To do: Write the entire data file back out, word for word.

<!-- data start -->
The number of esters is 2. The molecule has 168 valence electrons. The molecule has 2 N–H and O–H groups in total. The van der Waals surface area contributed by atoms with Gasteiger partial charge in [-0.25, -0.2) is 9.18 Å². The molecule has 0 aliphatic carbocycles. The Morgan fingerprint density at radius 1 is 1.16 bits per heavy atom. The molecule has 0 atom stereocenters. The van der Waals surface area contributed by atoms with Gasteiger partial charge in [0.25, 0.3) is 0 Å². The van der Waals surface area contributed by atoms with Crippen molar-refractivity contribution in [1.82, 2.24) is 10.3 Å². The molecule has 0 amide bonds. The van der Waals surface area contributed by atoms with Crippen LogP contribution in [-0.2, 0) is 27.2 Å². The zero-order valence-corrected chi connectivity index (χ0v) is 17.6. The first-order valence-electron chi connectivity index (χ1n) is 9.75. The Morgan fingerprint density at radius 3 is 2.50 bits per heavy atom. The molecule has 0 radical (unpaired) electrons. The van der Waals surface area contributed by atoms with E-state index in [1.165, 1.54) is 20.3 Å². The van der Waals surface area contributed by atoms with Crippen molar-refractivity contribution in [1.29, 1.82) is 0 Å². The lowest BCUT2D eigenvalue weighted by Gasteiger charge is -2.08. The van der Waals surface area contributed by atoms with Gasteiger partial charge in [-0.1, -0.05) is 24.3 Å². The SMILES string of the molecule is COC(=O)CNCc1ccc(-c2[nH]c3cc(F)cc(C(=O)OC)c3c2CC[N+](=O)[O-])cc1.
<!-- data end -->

The number of esters is 2. The molecule has 168 valence electrons. The molecule has 2 N–H and O–H groups in total. The van der Waals surface area contributed by atoms with Gasteiger partial charge in [-0.25, -0.2) is 9.18 Å². The molecule has 0 aliphatic carbocycles. The Morgan fingerprint density at radius 1 is 1.16 bits per heavy atom. The molecule has 0 atom stereocenters. The van der Waals surface area contributed by atoms with Gasteiger partial charge in [0.25, 0.3) is 0 Å². The van der Waals surface area contributed by atoms with Crippen molar-refractivity contribution in [1.82, 2.24) is 10.3 Å². The molecule has 0 amide bonds. The van der Waals surface area contributed by atoms with Crippen LogP contribution in [-0.2, 0) is 27.2 Å². The zero-order valence-corrected chi connectivity index (χ0v) is 17.6. The first-order valence-electron chi connectivity index (χ1n) is 9.75. The Morgan fingerprint density at radius 3 is 2.50 bits per heavy atom. The molecule has 0 radical (unpaired) electrons. The van der Waals surface area contributed by atoms with E-state index in [1.165, 1.54) is 20.3 Å². The van der Waals surface area contributed by atoms with Crippen molar-refractivity contribution in [1.29, 1.82) is 0 Å². The lowest BCUT2D eigenvalue weighted by Gasteiger charge is -2.08. The van der Waals surface area contributed by atoms with Gasteiger partial charge in [-0.1, -0.05) is 24.3 Å². The SMILES string of the molecule is COC(=O)CNCc1ccc(-c2[nH]c3cc(F)cc(C(=O)OC)c3c2CC[N+](=O)[O-])cc1.